“This will be closer to the old days than any draft we’ve had since then,” my friend told me. “I’m tempted to just watch something on Netflix instead of the draft, but since by then we’ll have been almost two full months without any sports, I know I’ll end up watching it. What I might do is turn the volume off completely and just watch.”

Now that’s a concept.


In its latest mock draft, a three-rounder, four Gators will hear their names called – C.J. Henderson, Jonathan Greenard, Van Jefferson and Jabari Zuniga.

Gator in the first round: C.J. Henderson, CB, to the San Francisco 49ers with the 13th pick

SEC players in the first round: 1. Cincinnati: Joe Burrow, LSU, QB; 5. Miami: Tua Tagovailoa, QB, Alabama; 8. Arizona: Jedrick Wills, OT, Alabama; 9. Jacksonville: Derrick Brown, DT, Auburn; 11. New York Jets: Andrew Thomas, OT, Georgia; 12. Las Vegas: Jerry Jeudy, WR, Alabama; 16. Atlanta: K’Lavon Chaisson, EDGE, LSU; 17. Dallas: Javon Kinlaw, DT, South Carolina; 18. Miami: Xavier McKinney, S, Alabama; 19. Las Vegas: Kristian Fulton, CB, LSU; 20. Jacksonville: Henry Ruggs, WR, Alabama; 21. Philadelphia: Justin Jefferson, WR, LSU; 22. Minnesota: Patrick Queen, LB, LSU; 25. Trevon Diggs, CB, Alabama

SEC players in the second round: 35. Detroit: Grant Delpit, S, LSU; 39. Miami: D’Andre Swift, RB, Georgia; 47. Atlanta: Justin Madubuike, DT, Texas A&M; 53. Noah Ibinoghene, CB, Auburn; 56. Miami: Cameron Dantzler, CB, Mississippi State; 58. Jordan Elliott, DT. Missouri; 59. Seattle: Marlon Davidson, DT, Auburn; 63. Clyde Edwards-Helaire, RB, LSU

Gators in the third round: Jonathan Greenard, EDGE, to Buffalo with the 86th pick; Jabari Zuniga, EDGE, to New Orleans with the 88th pick; Van Jefferson, WR, to Minnesota with the 89th pick

SEC players in the third round: 70. Miami: Lloyd Cushenberry III, C, LSU; 72. Arizona: Prince Tega Wanogho, OT, Auburn; 73. Jacksonville: Jake Fromm, QB, Georgia; 76. Tampa Bay: Isaiah Wilson, OT, Georgia; 79. New York Jets: Bryan Edwards, WR, South Carolina; 81. Las Vegas: Raekwom Davis, DT, Alabama; 99. Darrell Taylor, EDGE, Tennessee; 105. Minnesota: Logan Stenberg, OG, Kentucky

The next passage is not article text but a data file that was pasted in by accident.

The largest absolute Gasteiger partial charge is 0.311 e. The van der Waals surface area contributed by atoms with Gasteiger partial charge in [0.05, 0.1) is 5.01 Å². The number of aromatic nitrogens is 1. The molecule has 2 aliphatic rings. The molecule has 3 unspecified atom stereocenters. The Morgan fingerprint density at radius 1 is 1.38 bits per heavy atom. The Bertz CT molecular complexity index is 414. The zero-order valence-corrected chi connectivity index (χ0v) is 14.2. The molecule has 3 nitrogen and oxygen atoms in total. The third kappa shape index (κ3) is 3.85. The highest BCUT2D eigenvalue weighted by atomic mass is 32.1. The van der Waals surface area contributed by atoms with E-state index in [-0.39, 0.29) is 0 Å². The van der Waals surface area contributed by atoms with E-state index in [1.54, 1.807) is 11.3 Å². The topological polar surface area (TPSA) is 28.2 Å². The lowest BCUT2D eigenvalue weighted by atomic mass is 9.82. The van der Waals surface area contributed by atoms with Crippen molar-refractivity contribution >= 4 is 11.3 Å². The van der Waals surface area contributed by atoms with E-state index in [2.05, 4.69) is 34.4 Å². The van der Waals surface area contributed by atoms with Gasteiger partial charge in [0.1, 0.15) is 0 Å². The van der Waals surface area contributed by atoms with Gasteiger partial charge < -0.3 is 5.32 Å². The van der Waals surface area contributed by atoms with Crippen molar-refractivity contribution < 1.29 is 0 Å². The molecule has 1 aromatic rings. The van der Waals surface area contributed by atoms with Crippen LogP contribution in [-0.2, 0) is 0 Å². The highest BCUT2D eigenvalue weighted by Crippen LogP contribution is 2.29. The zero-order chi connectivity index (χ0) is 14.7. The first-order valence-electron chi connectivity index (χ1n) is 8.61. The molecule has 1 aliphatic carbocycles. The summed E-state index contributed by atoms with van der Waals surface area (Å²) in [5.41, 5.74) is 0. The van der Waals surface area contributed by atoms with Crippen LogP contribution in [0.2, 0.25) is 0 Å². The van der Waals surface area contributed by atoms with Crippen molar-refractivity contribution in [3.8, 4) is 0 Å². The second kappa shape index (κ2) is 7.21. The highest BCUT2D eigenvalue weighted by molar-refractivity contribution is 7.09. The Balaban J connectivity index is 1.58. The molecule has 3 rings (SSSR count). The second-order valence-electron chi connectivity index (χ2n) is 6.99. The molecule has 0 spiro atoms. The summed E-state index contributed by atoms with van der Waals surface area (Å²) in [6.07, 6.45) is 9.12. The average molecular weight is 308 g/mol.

THINKING OUT LOUD ON FRIDAY: Nobody, it seems, is burning up the phone lines trying to get a deal for former Tampa Bay Bucs QB Jameis Winston. I’m sure he’ll play for someone, but he’s not going to get much of a deal and is going to have to prove that he can take some coaching … Will the New England Patriots stick with what they’ve got – last year’s backup Jarrett Stidham and veteran Bryan Hoyer, who they got in a trade – or trade up for a QB in the draft? I could see the Patriots maybe moving up a little bit in the second round to pick Georgia’s Jake Fromm. From a mental standpoint and leadership qualities, he might be the QB with the most Tom Brady-like qualities out there. I could also seem them taking former Alabama/Oklahoma QB Jalen Hurts in the second round. Hurts may wind up being the steal of the entire draft … The cancellation of the NCAA Basketball Tournament is going to cause serious financial hardship at small schools in non-power leagues. The NCAA is only going to distribute $225 million instead of the anticipated $600 that would have been doled out if there had been a tournament. The lower amount of money will be hardest felt by the non-power Division I football playing schools and the Division IAA football schools and it will put an end to the notion of eliminating football games between Division I and Division I-AA schools …. Former Harlem Globetrotter Curley Neal died Thursday at the age of 77. He was 68 years old. Other than Pete Maravich, he’s the greatest I ever saw dribbling a basketball … The first make or break game of the 2020 college football season will take place on September 19 in Tuscaloosa when Georgia comes to town. I can’t see Alabama losing at home. If Georgia loses this game, can you imagine how enormous the pressure will be on the Poodles on October 10 when they play Auburn and again three weeks later when they play the Gators in Jacksonville. Georgia will start the season ranked in the top five. You can bet the ranch on that. I think it’s entirely possible Georgia finishes the season outside the top ten which will have their faithful wondering if perhaps Kirby Smart is Mark Richt, Part Deux.